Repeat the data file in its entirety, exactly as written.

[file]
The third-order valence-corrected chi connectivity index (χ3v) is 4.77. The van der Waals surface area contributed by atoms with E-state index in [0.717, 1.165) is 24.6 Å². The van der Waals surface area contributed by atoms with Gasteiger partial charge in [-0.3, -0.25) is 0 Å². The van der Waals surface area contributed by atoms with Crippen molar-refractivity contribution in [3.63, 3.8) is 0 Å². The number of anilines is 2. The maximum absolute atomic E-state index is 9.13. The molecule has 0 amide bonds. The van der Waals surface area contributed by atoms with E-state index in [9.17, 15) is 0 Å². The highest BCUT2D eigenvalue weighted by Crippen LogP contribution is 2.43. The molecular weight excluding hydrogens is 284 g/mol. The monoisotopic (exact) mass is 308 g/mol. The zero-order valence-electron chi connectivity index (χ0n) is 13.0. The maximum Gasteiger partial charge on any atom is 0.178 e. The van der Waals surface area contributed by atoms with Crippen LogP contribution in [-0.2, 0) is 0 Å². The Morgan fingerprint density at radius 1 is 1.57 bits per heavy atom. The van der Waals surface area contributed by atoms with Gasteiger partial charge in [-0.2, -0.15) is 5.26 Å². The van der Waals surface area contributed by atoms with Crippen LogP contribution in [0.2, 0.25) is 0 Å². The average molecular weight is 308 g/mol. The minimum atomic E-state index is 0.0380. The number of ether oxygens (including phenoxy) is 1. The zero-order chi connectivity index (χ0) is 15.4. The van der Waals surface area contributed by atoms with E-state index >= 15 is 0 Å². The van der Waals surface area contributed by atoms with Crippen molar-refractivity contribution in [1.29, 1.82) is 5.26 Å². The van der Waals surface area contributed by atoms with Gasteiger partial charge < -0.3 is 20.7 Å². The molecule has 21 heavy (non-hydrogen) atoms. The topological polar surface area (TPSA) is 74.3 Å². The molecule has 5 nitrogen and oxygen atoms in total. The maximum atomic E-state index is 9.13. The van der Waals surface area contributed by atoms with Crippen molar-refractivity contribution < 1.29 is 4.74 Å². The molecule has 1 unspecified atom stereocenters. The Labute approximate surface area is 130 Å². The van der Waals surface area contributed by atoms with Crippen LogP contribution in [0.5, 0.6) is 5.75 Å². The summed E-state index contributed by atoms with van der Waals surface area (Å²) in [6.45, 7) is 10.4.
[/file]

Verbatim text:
The third-order valence-corrected chi connectivity index (χ3v) is 4.77. The van der Waals surface area contributed by atoms with E-state index in [0.717, 1.165) is 24.6 Å². The van der Waals surface area contributed by atoms with Gasteiger partial charge in [-0.3, -0.25) is 0 Å². The van der Waals surface area contributed by atoms with Crippen molar-refractivity contribution in [3.63, 3.8) is 0 Å². The number of anilines is 2. The maximum absolute atomic E-state index is 9.13. The molecule has 0 amide bonds. The van der Waals surface area contributed by atoms with E-state index in [9.17, 15) is 0 Å². The highest BCUT2D eigenvalue weighted by Crippen LogP contribution is 2.43. The molecular weight excluding hydrogens is 284 g/mol. The monoisotopic (exact) mass is 308 g/mol. The zero-order valence-electron chi connectivity index (χ0n) is 13.0. The maximum Gasteiger partial charge on any atom is 0.178 e. The van der Waals surface area contributed by atoms with Crippen LogP contribution in [-0.2, 0) is 0 Å². The Morgan fingerprint density at radius 1 is 1.57 bits per heavy atom. The van der Waals surface area contributed by atoms with Gasteiger partial charge in [-0.2, -0.15) is 5.26 Å². The van der Waals surface area contributed by atoms with Crippen LogP contribution in [0.2, 0.25) is 0 Å². The average molecular weight is 308 g/mol. The minimum atomic E-state index is 0.0380. The number of ether oxygens (including phenoxy) is 1. The zero-order chi connectivity index (χ0) is 15.4. The van der Waals surface area contributed by atoms with E-state index >= 15 is 0 Å². The van der Waals surface area contributed by atoms with Crippen molar-refractivity contribution in [1.29, 1.82) is 5.26 Å². The van der Waals surface area contributed by atoms with Gasteiger partial charge < -0.3 is 20.7 Å². The molecule has 21 heavy (non-hydrogen) atoms. The topological polar surface area (TPSA) is 74.3 Å². The molecule has 5 nitrogen and oxygen atoms in total. The maximum atomic E-state index is 9.13. The van der Waals surface area contributed by atoms with Crippen molar-refractivity contribution < 1.29 is 4.74 Å². The molecule has 1 unspecified atom stereocenters. The Labute approximate surface area is 130 Å². The van der Waals surface area contributed by atoms with Crippen LogP contribution in [0.5, 0.6) is 5.75 Å². The summed E-state index contributed by atoms with van der Waals surface area (Å²) in [6.45, 7) is 10.4.